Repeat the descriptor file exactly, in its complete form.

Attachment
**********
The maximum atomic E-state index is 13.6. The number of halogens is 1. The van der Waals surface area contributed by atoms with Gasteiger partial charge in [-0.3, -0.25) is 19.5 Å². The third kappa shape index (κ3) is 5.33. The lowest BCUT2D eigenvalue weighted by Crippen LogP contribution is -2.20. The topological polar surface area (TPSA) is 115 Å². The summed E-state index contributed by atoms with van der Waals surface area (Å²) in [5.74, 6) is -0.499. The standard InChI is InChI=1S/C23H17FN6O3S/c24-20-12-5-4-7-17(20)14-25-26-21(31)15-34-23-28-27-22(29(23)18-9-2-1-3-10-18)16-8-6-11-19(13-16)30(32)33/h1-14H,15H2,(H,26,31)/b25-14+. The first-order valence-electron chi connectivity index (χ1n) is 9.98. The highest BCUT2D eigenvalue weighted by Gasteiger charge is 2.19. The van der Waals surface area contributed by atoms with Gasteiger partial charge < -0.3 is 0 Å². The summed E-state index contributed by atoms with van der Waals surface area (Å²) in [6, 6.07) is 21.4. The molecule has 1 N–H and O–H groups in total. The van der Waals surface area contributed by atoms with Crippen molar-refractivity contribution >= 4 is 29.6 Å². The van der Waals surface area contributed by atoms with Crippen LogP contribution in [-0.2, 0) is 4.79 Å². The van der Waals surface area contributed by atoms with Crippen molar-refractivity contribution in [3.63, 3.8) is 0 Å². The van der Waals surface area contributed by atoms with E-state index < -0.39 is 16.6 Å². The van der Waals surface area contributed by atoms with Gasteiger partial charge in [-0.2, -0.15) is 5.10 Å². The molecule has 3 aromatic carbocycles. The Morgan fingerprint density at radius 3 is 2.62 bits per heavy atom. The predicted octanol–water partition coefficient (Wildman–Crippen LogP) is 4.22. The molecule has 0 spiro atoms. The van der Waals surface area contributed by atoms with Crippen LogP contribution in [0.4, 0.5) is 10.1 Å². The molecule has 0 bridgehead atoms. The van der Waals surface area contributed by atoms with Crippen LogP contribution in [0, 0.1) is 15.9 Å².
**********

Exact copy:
The maximum atomic E-state index is 13.6. The number of halogens is 1. The van der Waals surface area contributed by atoms with Gasteiger partial charge in [-0.3, -0.25) is 19.5 Å². The third kappa shape index (κ3) is 5.33. The lowest BCUT2D eigenvalue weighted by Crippen LogP contribution is -2.20. The topological polar surface area (TPSA) is 115 Å². The summed E-state index contributed by atoms with van der Waals surface area (Å²) in [5.74, 6) is -0.499. The standard InChI is InChI=1S/C23H17FN6O3S/c24-20-12-5-4-7-17(20)14-25-26-21(31)15-34-23-28-27-22(29(23)18-9-2-1-3-10-18)16-8-6-11-19(13-16)30(32)33/h1-14H,15H2,(H,26,31)/b25-14+. The first-order valence-electron chi connectivity index (χ1n) is 9.98. The highest BCUT2D eigenvalue weighted by Gasteiger charge is 2.19. The van der Waals surface area contributed by atoms with Gasteiger partial charge < -0.3 is 0 Å². The summed E-state index contributed by atoms with van der Waals surface area (Å²) in [6, 6.07) is 21.4. The molecule has 1 N–H and O–H groups in total. The van der Waals surface area contributed by atoms with Crippen molar-refractivity contribution >= 4 is 29.6 Å². The van der Waals surface area contributed by atoms with Crippen LogP contribution in [-0.2, 0) is 4.79 Å². The van der Waals surface area contributed by atoms with Crippen molar-refractivity contribution in [3.63, 3.8) is 0 Å². The van der Waals surface area contributed by atoms with E-state index < -0.39 is 16.6 Å². The van der Waals surface area contributed by atoms with Gasteiger partial charge in [-0.2, -0.15) is 5.10 Å². The molecule has 3 aromatic carbocycles. The Morgan fingerprint density at radius 3 is 2.62 bits per heavy atom. The predicted octanol–water partition coefficient (Wildman–Crippen LogP) is 4.22. The molecule has 0 spiro atoms. The van der Waals surface area contributed by atoms with Crippen LogP contribution in [0.4, 0.5) is 10.1 Å². The molecule has 0 bridgehead atoms. The van der Waals surface area contributed by atoms with Crippen LogP contribution in [0, 0.1) is 15.9 Å².